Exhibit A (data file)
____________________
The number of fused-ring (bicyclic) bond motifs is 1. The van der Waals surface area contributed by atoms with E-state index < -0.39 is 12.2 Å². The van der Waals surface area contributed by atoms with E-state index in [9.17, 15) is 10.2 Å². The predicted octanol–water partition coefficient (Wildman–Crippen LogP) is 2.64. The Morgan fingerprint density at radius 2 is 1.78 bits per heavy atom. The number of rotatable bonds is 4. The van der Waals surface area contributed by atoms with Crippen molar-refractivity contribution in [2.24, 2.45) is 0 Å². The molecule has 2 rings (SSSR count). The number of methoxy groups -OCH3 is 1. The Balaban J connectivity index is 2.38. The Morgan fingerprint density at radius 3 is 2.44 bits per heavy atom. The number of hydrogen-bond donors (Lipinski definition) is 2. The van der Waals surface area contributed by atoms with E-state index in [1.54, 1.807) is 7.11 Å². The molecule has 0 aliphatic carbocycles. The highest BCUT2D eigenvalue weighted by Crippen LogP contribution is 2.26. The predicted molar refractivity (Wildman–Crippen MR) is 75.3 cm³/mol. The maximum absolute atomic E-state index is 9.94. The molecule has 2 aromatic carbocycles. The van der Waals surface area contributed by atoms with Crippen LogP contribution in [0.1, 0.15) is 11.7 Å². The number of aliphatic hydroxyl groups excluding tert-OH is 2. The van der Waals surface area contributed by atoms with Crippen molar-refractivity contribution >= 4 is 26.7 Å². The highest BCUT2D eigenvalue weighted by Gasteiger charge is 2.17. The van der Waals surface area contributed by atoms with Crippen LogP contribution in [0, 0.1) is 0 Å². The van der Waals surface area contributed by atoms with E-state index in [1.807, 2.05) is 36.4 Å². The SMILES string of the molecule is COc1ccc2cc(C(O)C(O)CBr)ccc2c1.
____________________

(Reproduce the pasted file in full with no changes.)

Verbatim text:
The number of fused-ring (bicyclic) bond motifs is 1. The van der Waals surface area contributed by atoms with E-state index < -0.39 is 12.2 Å². The van der Waals surface area contributed by atoms with E-state index in [9.17, 15) is 10.2 Å². The predicted octanol–water partition coefficient (Wildman–Crippen LogP) is 2.64. The Morgan fingerprint density at radius 2 is 1.78 bits per heavy atom. The number of rotatable bonds is 4. The van der Waals surface area contributed by atoms with Crippen molar-refractivity contribution in [2.24, 2.45) is 0 Å². The molecule has 2 rings (SSSR count). The number of methoxy groups -OCH3 is 1. The Balaban J connectivity index is 2.38. The Morgan fingerprint density at radius 3 is 2.44 bits per heavy atom. The number of hydrogen-bond donors (Lipinski definition) is 2. The van der Waals surface area contributed by atoms with E-state index in [1.54, 1.807) is 7.11 Å². The molecule has 0 aliphatic carbocycles. The highest BCUT2D eigenvalue weighted by Crippen LogP contribution is 2.26. The predicted molar refractivity (Wildman–Crippen MR) is 75.3 cm³/mol. The maximum absolute atomic E-state index is 9.94. The molecule has 2 aromatic carbocycles. The van der Waals surface area contributed by atoms with Crippen LogP contribution in [0.1, 0.15) is 11.7 Å². The number of aliphatic hydroxyl groups excluding tert-OH is 2. The van der Waals surface area contributed by atoms with Crippen molar-refractivity contribution >= 4 is 26.7 Å². The highest BCUT2D eigenvalue weighted by Gasteiger charge is 2.17. The van der Waals surface area contributed by atoms with Crippen LogP contribution in [0, 0.1) is 0 Å². The van der Waals surface area contributed by atoms with E-state index in [1.807, 2.05) is 36.4 Å². The SMILES string of the molecule is COc1ccc2cc(C(O)C(O)CBr)ccc2c1.